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Portable Bench for Progressive Press

Discussion in 'Handloading and Reloading' started by roo_ster, Apr 18, 2007.

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  1. roo_ster

    roo_ster Member

    Oct 2, 2003

    Have any of y'all had success with portable/tear-down type benches & progressive presses?


    1. I am resigned to the fact that for the forseeable future, I will have no designated reloading area.

    2. I have also outgrown the (lack) of productivity provided by my Rock Chucker and Lee Hand Press single-stage presses.

    3. Time is dear, these days, so I want to upgrade to a progressive to make best use of the time I can steal away.


    I have snooped around and saw the following benches/stands.

    Stanley 93-292 - FatMax® Mobile Project Center
    * 2-in-1 portable work center - clamping work bench and hand cart
    * Hand cart: designed to carry 220lbs
    * Work surface: 660lbs load capacity
    * Surface height: 33”
    * Clamping mechanism is easily adjustable with rotating handles
    * Versatile clamping with multiple peg holes
    * Electric power capability – 3 sockets and cable holder
    * Innovative folding mechanism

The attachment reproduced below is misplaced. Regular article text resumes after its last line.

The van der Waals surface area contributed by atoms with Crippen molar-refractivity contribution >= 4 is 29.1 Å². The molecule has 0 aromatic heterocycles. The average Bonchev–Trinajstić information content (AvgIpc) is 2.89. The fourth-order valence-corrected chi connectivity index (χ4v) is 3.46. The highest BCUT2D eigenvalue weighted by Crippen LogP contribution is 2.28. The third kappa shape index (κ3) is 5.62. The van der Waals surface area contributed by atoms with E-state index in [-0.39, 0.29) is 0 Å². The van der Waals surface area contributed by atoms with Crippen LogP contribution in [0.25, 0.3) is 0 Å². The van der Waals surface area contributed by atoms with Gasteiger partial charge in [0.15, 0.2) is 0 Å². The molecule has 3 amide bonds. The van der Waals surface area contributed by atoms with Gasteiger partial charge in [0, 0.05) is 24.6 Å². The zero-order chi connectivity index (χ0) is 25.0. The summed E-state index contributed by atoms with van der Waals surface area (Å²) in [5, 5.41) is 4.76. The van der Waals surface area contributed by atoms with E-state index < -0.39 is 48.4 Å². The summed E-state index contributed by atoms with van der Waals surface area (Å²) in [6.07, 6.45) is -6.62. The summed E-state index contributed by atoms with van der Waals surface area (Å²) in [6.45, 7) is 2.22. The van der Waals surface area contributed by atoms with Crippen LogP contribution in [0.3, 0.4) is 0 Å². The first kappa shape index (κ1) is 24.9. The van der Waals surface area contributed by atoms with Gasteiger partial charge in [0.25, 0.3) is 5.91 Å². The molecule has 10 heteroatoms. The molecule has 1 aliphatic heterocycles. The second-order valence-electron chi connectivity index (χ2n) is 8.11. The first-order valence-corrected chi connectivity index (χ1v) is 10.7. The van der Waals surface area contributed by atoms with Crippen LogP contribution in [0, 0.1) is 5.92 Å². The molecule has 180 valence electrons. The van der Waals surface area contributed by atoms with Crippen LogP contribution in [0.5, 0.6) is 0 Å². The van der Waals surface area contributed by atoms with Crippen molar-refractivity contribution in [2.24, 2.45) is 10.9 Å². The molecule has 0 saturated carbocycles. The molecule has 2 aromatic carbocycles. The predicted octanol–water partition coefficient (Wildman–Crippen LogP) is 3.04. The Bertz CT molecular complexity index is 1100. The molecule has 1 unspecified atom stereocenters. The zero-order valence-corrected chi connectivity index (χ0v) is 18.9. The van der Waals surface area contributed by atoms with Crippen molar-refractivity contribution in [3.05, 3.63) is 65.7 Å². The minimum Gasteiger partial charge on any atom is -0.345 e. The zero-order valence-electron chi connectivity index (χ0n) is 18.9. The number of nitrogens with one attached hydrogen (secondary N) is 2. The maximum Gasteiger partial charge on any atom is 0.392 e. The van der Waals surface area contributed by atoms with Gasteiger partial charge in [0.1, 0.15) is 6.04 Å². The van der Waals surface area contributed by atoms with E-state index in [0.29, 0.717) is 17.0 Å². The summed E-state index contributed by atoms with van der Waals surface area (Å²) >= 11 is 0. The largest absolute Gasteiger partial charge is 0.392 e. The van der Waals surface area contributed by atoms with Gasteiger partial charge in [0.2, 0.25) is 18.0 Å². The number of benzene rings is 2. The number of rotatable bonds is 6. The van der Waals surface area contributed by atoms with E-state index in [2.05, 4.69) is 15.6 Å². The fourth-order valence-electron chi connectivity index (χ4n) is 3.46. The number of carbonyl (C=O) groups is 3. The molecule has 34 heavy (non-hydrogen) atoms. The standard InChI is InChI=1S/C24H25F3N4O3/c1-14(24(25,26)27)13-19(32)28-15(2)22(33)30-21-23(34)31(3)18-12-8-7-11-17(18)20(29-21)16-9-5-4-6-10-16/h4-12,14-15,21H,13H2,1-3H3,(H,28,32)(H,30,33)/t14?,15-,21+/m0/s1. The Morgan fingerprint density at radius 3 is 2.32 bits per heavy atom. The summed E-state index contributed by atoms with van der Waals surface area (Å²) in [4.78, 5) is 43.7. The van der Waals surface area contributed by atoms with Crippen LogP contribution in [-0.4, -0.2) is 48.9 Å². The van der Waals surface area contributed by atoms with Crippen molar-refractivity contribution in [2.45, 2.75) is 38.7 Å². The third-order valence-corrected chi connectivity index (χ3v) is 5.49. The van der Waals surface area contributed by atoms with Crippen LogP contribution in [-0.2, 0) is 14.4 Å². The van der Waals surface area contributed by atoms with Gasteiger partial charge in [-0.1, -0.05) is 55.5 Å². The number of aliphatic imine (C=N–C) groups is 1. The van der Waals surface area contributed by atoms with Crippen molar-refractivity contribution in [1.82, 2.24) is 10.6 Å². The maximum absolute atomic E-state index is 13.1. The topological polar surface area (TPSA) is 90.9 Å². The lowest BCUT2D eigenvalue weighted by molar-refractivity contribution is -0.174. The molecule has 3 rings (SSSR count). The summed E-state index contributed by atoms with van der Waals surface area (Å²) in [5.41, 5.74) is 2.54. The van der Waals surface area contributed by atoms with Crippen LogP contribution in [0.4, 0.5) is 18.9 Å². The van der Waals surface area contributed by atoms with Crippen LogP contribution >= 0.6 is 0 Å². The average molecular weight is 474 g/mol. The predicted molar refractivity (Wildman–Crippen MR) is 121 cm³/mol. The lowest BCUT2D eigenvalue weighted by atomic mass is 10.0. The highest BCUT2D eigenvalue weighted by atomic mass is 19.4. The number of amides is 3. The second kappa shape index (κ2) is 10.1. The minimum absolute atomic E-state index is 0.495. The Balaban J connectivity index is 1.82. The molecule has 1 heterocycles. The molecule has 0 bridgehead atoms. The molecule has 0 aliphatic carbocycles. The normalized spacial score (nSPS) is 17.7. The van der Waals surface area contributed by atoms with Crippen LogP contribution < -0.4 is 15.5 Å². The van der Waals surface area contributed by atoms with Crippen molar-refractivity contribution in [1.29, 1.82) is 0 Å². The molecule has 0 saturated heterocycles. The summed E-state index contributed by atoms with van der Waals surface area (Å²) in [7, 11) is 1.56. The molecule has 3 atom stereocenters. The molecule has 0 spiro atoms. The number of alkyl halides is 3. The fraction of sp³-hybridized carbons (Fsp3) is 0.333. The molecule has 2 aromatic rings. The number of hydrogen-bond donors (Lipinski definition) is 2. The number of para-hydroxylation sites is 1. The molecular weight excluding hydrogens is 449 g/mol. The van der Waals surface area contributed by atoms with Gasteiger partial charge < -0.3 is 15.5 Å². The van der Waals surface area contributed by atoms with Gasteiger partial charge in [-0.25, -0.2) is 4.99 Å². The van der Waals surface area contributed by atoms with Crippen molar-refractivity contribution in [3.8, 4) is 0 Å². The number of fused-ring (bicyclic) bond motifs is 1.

* Telescopic cart handles are ergonomically designed and retract below the work surface when in the work bench position

    Black & Decker Workmate® 425 Project Center
    Advanced One-Handed Clamp™ system with exclusive clutch design allows clamps to be adjusted together or independently
    Front jaw swings up for vertical clamping to increase flexibility when clamping odd-shaped objects
    Removable center panel provides extra-large work surface when using as a workbench or bench tool stand
    Folds for easy storage
    Heavyweight steel construction supports up to 550 lbs

    Frankford Arsenal Portable Reloading Stand
    # Lightweight Plastic Top and Base
    # Steel Tube Stand

    # Top = 9 x 9"
    # Complete Assembled = 27"
    # Base diameter = 17 1/2"

    # Two Accessory Bins
    # Top Plate
    # Base Column
    # Base Plate
    # Template for layout of mounting holes for various presses

    # Bolts and washers for mounting presses and accessories not included.
    # Fits LEE Turret, Loadmaster, Reloader, Challenger, Dillon Square Deal, 550-B, RCBS (except Ammomaster), Lyman, Forster, Redding, and Hornady.


    Off the top of my head, I suspect that all three above would benefit from:
    1. Lead shot bags placed to steady the bench
    2. 2-by-whatever boards attached to the bottom of the surfaces to increase rigidity and so a C-clamp has something to dig into